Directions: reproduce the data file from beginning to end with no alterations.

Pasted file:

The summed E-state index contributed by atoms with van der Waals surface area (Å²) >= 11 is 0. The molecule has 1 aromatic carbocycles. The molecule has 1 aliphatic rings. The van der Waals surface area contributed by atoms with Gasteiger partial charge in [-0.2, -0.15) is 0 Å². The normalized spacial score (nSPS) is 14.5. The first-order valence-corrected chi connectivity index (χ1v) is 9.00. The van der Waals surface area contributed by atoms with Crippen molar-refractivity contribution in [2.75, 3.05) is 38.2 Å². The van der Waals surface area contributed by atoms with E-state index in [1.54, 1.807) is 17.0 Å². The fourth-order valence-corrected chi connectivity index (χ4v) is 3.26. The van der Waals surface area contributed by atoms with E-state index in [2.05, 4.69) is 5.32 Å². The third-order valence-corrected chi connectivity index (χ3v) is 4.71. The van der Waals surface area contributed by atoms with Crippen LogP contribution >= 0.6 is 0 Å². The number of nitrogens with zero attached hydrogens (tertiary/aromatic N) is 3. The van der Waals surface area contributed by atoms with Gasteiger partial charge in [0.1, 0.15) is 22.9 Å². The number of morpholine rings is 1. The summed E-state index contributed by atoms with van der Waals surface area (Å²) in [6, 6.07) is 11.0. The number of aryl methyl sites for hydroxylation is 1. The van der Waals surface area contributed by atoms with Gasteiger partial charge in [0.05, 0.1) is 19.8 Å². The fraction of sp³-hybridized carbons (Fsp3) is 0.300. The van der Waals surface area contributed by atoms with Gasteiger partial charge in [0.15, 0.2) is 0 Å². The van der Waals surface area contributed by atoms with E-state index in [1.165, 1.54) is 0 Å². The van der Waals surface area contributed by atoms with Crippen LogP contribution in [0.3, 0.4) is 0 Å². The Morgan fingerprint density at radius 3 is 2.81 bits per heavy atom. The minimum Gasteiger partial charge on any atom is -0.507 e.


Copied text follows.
The summed E-state index contributed by atoms with van der Waals surface area (Å²) >= 11 is 0. The molecule has 1 aromatic carbocycles. The molecule has 1 aliphatic rings. The van der Waals surface area contributed by atoms with Gasteiger partial charge in [-0.2, -0.15) is 0 Å². The normalized spacial score (nSPS) is 14.5. The first-order valence-corrected chi connectivity index (χ1v) is 9.00. The van der Waals surface area contributed by atoms with Crippen molar-refractivity contribution in [2.75, 3.05) is 38.2 Å². The van der Waals surface area contributed by atoms with E-state index in [1.54, 1.807) is 17.0 Å². The fourth-order valence-corrected chi connectivity index (χ4v) is 3.26. The van der Waals surface area contributed by atoms with E-state index in [2.05, 4.69) is 5.32 Å². The third-order valence-corrected chi connectivity index (χ3v) is 4.71. The van der Waals surface area contributed by atoms with Crippen LogP contribution >= 0.6 is 0 Å². The number of nitrogens with zero attached hydrogens (tertiary/aromatic N) is 3. The van der Waals surface area contributed by atoms with Gasteiger partial charge in [0.1, 0.15) is 22.9 Å². The number of morpholine rings is 1. The summed E-state index contributed by atoms with van der Waals surface area (Å²) in [6, 6.07) is 11.0. The number of aryl methyl sites for hydroxylation is 1. The van der Waals surface area contributed by atoms with Gasteiger partial charge in [0.05, 0.1) is 19.8 Å². The fraction of sp³-hybridized carbons (Fsp3) is 0.300. The van der Waals surface area contributed by atoms with Gasteiger partial charge in [0.15, 0.2) is 0 Å². The van der Waals surface area contributed by atoms with E-state index in [1.165, 1.54) is 0 Å². The van der Waals surface area contributed by atoms with Crippen LogP contribution in [0.3, 0.4) is 0 Å². The Morgan fingerprint density at radius 3 is 2.81 bits per heavy atom. The minimum Gasteiger partial charge on any atom is -0.507 e.